Black Friday shopping is around the corner, but health care shopping already has arrived. Open enrollment season for individual plans starts Sunday and runs through Jan. 31. But people who want coverage by Jan. 1 need to sign up by Dec. 15.
People who don’t get health insurance through an employer can buy insurance using HealthCare.gov, the federal marketplace, called an exchange. HealthCare.gov was set up through the Affordable Care Act.
Previously, Kansans who bought individual insurance plans from the exchange primarily chose from two providers: BlueCross BlueShield and Coventry – or Aetna, its parent company.
A third company, UnitedHealthcare, will join the Kansas market for 2016. But Coventry decided at the last minute it would discontinue its individual insurance plans in Kansas.
That means 44,000 Kansans who use individual exchange plans from Coventry will need to shop around again during enrollment season to have coverage next year.
“Clearly, we wish this was not happening,” said Clark Shultz, director of government and public affairs for the Kansas Insurance Department. “But we are very grateful that UnitedHealthcare is coming in and that will help pick up some of the people that need to go elsewhere from Coventry.”
The Affordable Care Act requires most Americans to have insurance or pay a fine. But tax credits are available for many people to lower the price of insurance.
Kansas does not have its own health insurance marketplace, so Kansans must use the federal site or buy directly from an insurance company.
But people who buy insurance from HealthCare.gov can receive tax credits and subsidies to help pay premiums and out-of-pocket costs.
In Kansas, 83,000 uninsured residents are eligible for tax credits, according to data from the U.S. Department of Health and Human Services.
How to pick a plan
Kansans can shop and compare insurance plans on HealthCare.gov.
The site also allows people to compare out-of-pocket costs, which include deductibles, co-payments and co-insurance. It’s important to compare out-of-pocket costs along with premiums because plans can set out-of-pocket costs as high as $6,600 for individuals and $13,200 for families.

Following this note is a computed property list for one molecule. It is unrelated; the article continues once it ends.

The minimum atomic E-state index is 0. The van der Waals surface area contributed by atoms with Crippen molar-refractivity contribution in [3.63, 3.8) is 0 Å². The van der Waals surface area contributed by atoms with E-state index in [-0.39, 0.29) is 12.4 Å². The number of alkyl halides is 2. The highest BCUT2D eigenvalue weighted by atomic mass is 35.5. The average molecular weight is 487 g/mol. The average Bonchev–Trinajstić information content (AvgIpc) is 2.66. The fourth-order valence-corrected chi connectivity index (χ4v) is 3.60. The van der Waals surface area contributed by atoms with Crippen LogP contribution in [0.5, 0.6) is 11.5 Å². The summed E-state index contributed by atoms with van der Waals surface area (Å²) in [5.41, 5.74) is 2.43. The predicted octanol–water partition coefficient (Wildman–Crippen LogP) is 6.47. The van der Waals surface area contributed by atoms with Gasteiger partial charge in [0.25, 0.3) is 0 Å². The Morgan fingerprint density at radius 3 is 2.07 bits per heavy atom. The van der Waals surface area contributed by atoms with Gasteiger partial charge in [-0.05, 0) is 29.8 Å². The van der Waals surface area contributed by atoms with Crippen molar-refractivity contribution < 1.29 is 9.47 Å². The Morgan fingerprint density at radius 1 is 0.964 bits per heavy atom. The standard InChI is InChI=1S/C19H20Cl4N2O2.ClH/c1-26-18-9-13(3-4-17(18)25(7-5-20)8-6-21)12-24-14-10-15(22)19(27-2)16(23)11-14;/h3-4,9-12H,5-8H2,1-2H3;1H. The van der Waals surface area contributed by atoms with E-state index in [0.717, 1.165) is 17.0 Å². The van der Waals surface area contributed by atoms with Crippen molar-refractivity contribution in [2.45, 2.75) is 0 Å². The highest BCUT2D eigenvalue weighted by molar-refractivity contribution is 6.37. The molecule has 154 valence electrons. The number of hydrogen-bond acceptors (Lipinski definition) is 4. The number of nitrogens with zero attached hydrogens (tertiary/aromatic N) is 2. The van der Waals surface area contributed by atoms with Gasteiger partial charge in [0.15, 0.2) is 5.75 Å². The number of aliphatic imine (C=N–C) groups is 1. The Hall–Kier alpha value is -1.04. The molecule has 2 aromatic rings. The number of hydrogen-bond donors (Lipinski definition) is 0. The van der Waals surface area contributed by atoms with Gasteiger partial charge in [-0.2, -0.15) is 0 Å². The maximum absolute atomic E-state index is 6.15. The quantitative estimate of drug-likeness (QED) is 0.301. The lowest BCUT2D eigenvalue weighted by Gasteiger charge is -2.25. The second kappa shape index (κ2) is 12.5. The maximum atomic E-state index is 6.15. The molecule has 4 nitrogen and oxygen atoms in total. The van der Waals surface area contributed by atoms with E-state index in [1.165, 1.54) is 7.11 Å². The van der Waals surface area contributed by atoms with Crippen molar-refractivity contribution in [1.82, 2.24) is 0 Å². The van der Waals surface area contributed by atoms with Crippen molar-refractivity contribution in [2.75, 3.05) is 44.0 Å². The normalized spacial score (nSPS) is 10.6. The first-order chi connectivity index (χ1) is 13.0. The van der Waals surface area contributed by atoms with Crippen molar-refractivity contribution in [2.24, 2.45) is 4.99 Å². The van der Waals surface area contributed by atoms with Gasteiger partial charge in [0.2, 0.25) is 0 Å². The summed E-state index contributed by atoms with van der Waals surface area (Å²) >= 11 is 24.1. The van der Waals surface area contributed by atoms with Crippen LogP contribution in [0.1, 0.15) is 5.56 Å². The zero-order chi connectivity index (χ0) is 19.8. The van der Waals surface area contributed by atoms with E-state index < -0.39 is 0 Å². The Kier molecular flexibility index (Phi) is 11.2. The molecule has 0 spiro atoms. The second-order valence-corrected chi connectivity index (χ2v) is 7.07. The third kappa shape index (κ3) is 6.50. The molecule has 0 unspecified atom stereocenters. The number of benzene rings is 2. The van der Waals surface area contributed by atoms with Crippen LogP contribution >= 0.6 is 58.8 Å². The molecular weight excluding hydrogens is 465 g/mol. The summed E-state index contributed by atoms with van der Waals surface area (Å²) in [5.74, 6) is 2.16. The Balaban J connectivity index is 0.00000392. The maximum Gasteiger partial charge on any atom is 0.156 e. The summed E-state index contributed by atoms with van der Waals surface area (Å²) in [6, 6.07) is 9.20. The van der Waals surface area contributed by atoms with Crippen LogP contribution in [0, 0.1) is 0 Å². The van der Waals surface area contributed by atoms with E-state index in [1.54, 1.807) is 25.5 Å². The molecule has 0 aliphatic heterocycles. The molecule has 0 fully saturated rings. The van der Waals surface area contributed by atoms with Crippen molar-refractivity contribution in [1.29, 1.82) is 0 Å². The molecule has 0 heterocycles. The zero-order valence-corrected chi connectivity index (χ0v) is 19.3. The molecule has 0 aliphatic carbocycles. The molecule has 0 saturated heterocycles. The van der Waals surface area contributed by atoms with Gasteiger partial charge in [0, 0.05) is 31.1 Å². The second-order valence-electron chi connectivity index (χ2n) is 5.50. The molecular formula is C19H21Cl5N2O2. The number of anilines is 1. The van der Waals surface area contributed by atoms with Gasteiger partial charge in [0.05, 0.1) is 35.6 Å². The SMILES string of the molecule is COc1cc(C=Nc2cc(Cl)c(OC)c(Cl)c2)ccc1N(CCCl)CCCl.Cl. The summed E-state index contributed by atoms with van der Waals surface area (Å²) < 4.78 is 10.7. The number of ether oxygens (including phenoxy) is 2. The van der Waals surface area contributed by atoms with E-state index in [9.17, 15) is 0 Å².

Rohan Hutchings, communications director for Aetna, said Coventry sent out a letter Friday to the roughly 44,000 Kansans who need to find new plans next year. That’s nearly half of the 96,197 Kansans who received health insurance through HealthCare.gov, according to data from the U.S. Department of Health and Human Services.
He stressed that Coventry would still offer its insurance plans for employers, Medicare and individual plans not on the exchange.
But tax credits don’t apply to people who buy individual plans outside the exchange, such as the ones still offered by Coventry.
Hutchings said Coventry decided to leave Kansas after a companywide review of market conditions and competition.
He said the most recent review led to Coventry’s decision to discontinue its individual exchange plans in three markets: Kansas, Utah and Washington, D.C. Coventry joined the Kentucky market for 2016.
Sheldon Weisgrau, director of the Health Reform Resource Project for the Kansas Association for the Medically Underserved, said he fears Coventry’s dropped plans could lead to insured Kansans becoming uninsured.
That’s because those buyers would have been automatically re-enrolled for 2016 but will now have to find a new provider.
“I’m concerned that some of those people are going to drop through the cracks” he said.
As with any industry, more competition generally means lower prices for the consumer.
Ken Selzer, the Kansas insurance commissioner, previously had said the addition of UnitedHealthCare could help drive down premium rates for Kansans.
But Coventry’s last-minute decision to pull its individual marketplace plans means competition will probably remain the same for years.
Companies can’t change rates for 2016 individual plans because they’re already set by the insurance department. But it’s unclear what would happen with those rates going forward.
Insurance companies proposed steep insurance hikes nationwide for 2016 individual plans.
In Kansas, companies proposed increases as high as 39 percent. But the insurance department ultimately approved increases up to 25.4 percent. The average increase in Kansas was 16 percent.
But Weisgrau, of the Health Reform Resource Project, said the tax credits could absorb some of those increases, so the consumer wouldn’t have to pay the total difference